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Let's say we're running a basic algebra course and we're committed to showing proofs of everything we reasonably can. The development of equations of lines seems most straightforward in this sequence: (1) the standard (defining) formula $Ax + By = C$, (2) the definition of slope $m = \frac{y_2 - y_1}{x_2 - x_1}$, (3) the point-slope formula $y - y_1 = m(x - x_1)$, and then (4) the slope-intercept formula $y = mx + b$. That is: the definition in (2) after a few steps of manipulation leads to (3), which itself after a few steps of manipulation leads to (4).

However, if we consider presenting things in this sequence, there seems to be a dearth of interesting exercises we can assign at the point when we have formula (3) but not (4). We could just give a point and a slope and ask students to substitute them, but that is trivial/uninteresting. The half-dozen textbooks I've surveyed only ever use formula (3) as part of exercises (say, starting from two points) that ultimately lead to expressing the answer in the form of (4).

So: Are there any interesting (partially challenging, enlightening) exercises that make use of the point-slope form (3) without any reference or use of the slope-intercept form (4)? If not, then I suppose I should just present both formulas immediately together and then proceed to those exercises that convert from one to the other.

As a negative example, consider a sample exercise set from OpenStax College Algebra (Section 2.2). "For the following exercises, find the equation of the line using the point-slope formula. Write all the final equations using the slope-intercept form." (Various point-slopes and pairs of points are given.) That's not useful in our present case because we're at a moment when slope-intercept is not available. Likewise, the goal of this question is not to find applications or problem-solving uses (which are, somewhat embarrassingly, not part of the curriculum in question), but rather to directly exercise writing and manipulating the point-slope formula itself algebraically.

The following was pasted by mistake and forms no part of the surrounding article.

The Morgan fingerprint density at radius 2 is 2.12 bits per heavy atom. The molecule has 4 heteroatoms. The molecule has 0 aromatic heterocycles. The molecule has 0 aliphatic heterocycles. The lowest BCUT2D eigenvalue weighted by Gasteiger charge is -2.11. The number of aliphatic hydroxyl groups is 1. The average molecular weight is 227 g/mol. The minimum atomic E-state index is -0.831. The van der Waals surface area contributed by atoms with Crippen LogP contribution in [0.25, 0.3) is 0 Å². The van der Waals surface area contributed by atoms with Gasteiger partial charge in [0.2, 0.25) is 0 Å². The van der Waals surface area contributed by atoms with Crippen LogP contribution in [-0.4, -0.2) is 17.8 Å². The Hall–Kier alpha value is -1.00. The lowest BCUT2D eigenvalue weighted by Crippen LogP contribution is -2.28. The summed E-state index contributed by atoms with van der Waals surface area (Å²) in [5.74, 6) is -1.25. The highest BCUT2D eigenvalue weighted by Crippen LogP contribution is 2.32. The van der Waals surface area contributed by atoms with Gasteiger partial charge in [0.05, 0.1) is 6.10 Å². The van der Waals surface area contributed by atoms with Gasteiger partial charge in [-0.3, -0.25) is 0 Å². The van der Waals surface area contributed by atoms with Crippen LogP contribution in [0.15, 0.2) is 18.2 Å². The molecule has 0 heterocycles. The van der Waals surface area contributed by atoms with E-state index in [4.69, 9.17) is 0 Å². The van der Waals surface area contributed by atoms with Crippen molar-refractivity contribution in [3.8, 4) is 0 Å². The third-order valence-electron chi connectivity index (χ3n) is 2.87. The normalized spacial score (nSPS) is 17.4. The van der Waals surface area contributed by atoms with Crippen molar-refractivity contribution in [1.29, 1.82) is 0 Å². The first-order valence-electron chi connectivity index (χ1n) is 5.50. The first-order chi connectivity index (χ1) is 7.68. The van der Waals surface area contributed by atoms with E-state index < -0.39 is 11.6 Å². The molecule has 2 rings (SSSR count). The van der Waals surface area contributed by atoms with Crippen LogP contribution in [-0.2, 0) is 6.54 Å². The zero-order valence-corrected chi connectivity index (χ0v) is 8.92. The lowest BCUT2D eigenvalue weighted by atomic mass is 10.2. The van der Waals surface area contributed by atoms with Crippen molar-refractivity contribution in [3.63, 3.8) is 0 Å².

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    $\begingroup$ Does no one teach the two point interpolation form $y_{0}\frac{x - x_{1}}{x_{0} - x_{1}} + y_{1}\frac{x - x_{0}}{x_{1} - x_{0}}$? $\endgroup$
    – Dan Fox
    Oct 22, 2017 at 9:53
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    $\begingroup$ @DanFox I expect it bit the dust with log/trig tables. The pressure has seemed to me to be to strip out all that is not used in calculus (and strip from calculus all that is not used in science). In fact, I seem to have students who were only taught the slope-intercept form, or at least that's all they know how to use. (And you only absolutely need one form of the equation of a line.) $\endgroup$
    – user1815
    Oct 22, 2017 at 12:21